With the first Tesla Model Y deliveries reportedly beginning this month, there’s more and more information about the electric SUV surfacing on the internet. Now, thanks to the officially released owner’s manual, we know the upcoming crossover’s exterior and interior dimensions. Let’s take a look at how in compares with its Model 3 sedan sibling and othe EV competitors.
How is it different from the Model 3?
We’ve long known that the Model Y shares about 70 percent of its parts with the Model 3, leading many reservation holders to assume that the two will be very similar in size. However, these new measurements actually point to some notable differences.
Externally, the Y is larger than the Model 3 in all three dimensions: 2.2 inche longer, 2.8 inches wider, and 7.2 inches taller, while it ascends to the crossover class via 1.1 inches more ground clearance (rising from 5.5 to 6.6 inches). Being taller and wider, though, can be detrimental to handling, so it’s no surprise that the Model Y’s front and rear tracks are both increased by 2.2 inches. What’s more surprising is that its wheelbase stretches by 0.6 inch, because that might require altering the platform.
Inside, second-row room is the Model Y’s star attraction, with 1.7 inches more headroom and a vast 5.3 inches of legroom compared to the Model 3—a boon to second-row sitters who might have found the Model 3’s rear bench too confining. Some of that extra rear leg-stretch apparently comes via a slight subtraction from the fronts, though its front row offers a smidge more headroom. The transition from a sedan to a crossover adds 344 pounds to the Model Y’s curb weight.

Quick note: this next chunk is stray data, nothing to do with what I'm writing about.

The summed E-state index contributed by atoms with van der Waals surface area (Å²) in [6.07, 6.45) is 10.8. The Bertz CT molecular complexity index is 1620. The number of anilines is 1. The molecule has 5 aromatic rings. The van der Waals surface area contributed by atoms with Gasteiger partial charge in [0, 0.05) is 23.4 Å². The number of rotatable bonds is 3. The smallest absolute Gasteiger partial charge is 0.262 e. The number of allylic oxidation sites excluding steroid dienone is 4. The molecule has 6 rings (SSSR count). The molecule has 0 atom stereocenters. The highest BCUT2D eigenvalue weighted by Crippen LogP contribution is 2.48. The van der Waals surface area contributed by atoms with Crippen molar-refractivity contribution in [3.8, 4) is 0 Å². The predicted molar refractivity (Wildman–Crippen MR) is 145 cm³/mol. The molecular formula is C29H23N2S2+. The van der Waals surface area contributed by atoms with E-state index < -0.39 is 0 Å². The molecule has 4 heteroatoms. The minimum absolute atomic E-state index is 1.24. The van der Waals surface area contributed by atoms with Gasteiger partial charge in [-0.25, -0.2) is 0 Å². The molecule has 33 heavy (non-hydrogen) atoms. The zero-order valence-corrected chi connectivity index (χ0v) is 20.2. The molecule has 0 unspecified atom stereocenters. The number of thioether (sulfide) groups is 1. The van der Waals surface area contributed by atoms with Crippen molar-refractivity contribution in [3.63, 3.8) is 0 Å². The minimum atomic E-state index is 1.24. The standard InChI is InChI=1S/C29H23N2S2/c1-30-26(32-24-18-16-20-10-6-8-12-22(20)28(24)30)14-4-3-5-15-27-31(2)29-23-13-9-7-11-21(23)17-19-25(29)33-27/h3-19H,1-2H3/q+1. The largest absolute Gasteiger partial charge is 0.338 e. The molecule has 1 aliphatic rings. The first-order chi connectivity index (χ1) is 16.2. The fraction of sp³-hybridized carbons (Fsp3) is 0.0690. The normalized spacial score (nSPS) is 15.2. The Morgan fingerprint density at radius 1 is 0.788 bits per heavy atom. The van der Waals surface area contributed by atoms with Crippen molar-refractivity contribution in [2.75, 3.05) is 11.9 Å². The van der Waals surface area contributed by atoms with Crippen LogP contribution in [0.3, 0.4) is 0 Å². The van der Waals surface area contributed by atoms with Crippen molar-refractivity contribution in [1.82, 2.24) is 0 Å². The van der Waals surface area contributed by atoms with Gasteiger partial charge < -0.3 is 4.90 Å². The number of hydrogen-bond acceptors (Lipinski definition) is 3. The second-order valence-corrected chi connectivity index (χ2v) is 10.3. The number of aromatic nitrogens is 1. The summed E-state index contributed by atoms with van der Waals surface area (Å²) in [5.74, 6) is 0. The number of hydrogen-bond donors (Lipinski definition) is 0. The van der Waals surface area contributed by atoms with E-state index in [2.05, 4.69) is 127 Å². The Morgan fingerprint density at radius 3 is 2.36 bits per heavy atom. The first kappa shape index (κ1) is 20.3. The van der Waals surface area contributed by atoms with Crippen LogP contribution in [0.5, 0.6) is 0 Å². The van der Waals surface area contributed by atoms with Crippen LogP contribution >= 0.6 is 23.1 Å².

How does the Model Y’s cabin space compare to its competitors?
Although it’s unlikely that anybody will cross-shop the Model Y against Jaguar’s I-Pace, they’re conceptually similar. Meanwhile, Ford’s obviously got the Tesla in its crosshairs with the upcoming Mach-E. In terms of exterior dimensions, all three of these are within shouting distance—though the I-Pace deserves special mention for having height-adjustable suspension that can elevate its ground clearance to 9.1 inches (initially, at least, Tesla isn’t offering air suspension with the Model Y as it does with the Model X). Inside, the stand-out dimension of these three is the Model Y’s significantly greater rear legroom and biggest-of the-bunch cargo volume. Tesla plans to offer a seven-seat option for it in 2021, and it certainly looks like the Model Y has been prepared for it spacially. One potential hurdle for that third-row option, however, is the rear load floor’s max weight rating of just 130 pounds and the lower trunk compartment’s 285-pound weight limit. Then again, it’s possible the seven-seat version will have a different weight spec.
What with the Model Y’s first wave of deliveries rumored to be happening between March 15 and March 31, it’s only a matter of time before we get behind the wheel for a First Test. In the meantime, if there’s something about the Model Y you’re interested to learn more about, reach out to testing director Kim Reynolds with your questions. We’ll snoop around and see what we can find out.
|Tesla Model Y LR Dual Motor||Jaguar I-Pace EV400 1st Ed.||Ford Mustang Mach-E 1st Ed.||Tesla Model 3 LR Dual Motor|
|WHEELBASE||113.8 in||117.7 in||117.0 in||113.2 in|
|TRACK, F/R||64.4/64.4 in||64.3/65.0 in||64/64 in||62.2/62.2 in|
|LENGTH x WIDTH x HEIGHT||187.0 x 75.6 x 63.9 in||184.3 x 74.6 x 59.4-63.2 in||186.0 x 74.0 x63.0 in||184.8 x 72.8 x 56.9 in|
|GROUND CLEARANCE||6.6 in||5.6-9.1 in||5.7 in||5.5 in|
|CURB WEIGHT||4416 lb||4,946 lb||n/a||4072 lb|
|WEIGHT DIST, F/R||46/54 %||53/47 %||n/a||46/54 %|
|HEADROOM, F/R||41.0/39.4 in||39.9/38.1 in||40.5/38.3 in||40.3/37.7 in|
|LEGROOM, F/R||41.8/40.5 in||40.9/35.0 in||41.7/38.1 in||42.7/35.2 in|
|SHOULDER ROOM, F/R||56.4/54.0 in||57.6/54.6 in||57.6/55.9 in||56.3/54.0 in|
|CARGO VOLUME BEH F||68.0 cu ft||51.0 cu ft||59.6 cu ft||15 cu ft*|
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